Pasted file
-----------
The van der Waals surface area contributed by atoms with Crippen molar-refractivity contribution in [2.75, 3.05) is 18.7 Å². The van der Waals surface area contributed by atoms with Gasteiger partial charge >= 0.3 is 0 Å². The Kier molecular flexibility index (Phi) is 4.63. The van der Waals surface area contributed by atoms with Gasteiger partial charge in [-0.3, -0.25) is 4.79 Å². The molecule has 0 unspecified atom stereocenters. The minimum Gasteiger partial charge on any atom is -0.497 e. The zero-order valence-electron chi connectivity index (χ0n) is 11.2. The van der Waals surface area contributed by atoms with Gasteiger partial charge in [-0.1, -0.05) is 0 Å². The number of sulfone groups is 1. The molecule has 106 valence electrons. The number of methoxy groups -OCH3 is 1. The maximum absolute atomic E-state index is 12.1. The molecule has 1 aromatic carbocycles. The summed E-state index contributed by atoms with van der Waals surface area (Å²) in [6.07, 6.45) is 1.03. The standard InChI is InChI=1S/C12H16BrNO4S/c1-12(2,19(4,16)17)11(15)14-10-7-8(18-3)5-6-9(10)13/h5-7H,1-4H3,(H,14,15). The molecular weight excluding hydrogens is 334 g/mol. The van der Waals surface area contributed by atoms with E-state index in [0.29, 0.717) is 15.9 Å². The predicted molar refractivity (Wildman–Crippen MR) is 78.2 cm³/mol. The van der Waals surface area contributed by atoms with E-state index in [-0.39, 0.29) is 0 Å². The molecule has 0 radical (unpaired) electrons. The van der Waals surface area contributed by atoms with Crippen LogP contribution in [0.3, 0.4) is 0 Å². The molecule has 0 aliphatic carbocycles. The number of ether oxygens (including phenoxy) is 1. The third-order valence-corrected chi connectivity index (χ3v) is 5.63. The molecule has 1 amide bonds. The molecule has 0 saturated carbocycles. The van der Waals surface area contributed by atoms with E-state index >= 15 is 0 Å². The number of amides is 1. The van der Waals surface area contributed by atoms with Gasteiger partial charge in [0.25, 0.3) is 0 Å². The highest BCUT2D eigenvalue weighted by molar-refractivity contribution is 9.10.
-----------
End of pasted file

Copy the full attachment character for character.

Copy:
The van der Waals surface area contributed by atoms with Crippen molar-refractivity contribution in [2.75, 3.05) is 18.7 Å². The van der Waals surface area contributed by atoms with Gasteiger partial charge >= 0.3 is 0 Å². The Kier molecular flexibility index (Phi) is 4.63. The van der Waals surface area contributed by atoms with Gasteiger partial charge in [-0.3, -0.25) is 4.79 Å². The molecule has 0 unspecified atom stereocenters. The minimum Gasteiger partial charge on any atom is -0.497 e. The zero-order valence-electron chi connectivity index (χ0n) is 11.2. The van der Waals surface area contributed by atoms with Gasteiger partial charge in [-0.1, -0.05) is 0 Å². The number of sulfone groups is 1. The molecule has 106 valence electrons. The number of methoxy groups -OCH3 is 1. The maximum absolute atomic E-state index is 12.1. The molecule has 1 aromatic carbocycles. The summed E-state index contributed by atoms with van der Waals surface area (Å²) in [6.07, 6.45) is 1.03. The standard InChI is InChI=1S/C12H16BrNO4S/c1-12(2,19(4,16)17)11(15)14-10-7-8(18-3)5-6-9(10)13/h5-7H,1-4H3,(H,14,15). The molecular weight excluding hydrogens is 334 g/mol. The van der Waals surface area contributed by atoms with E-state index in [0.29, 0.717) is 15.9 Å². The predicted molar refractivity (Wildman–Crippen MR) is 78.2 cm³/mol. The van der Waals surface area contributed by atoms with E-state index in [-0.39, 0.29) is 0 Å². The molecule has 0 radical (unpaired) electrons. The van der Waals surface area contributed by atoms with Crippen LogP contribution in [0.3, 0.4) is 0 Å². The molecule has 0 aliphatic carbocycles. The number of ether oxygens (including phenoxy) is 1. The third-order valence-corrected chi connectivity index (χ3v) is 5.63. The molecule has 1 amide bonds. The molecule has 0 saturated carbocycles. The van der Waals surface area contributed by atoms with E-state index >= 15 is 0 Å². The number of amides is 1. The van der Waals surface area contributed by atoms with Gasteiger partial charge in [0.25, 0.3) is 0 Å². The highest BCUT2D eigenvalue weighted by molar-refractivity contribution is 9.10.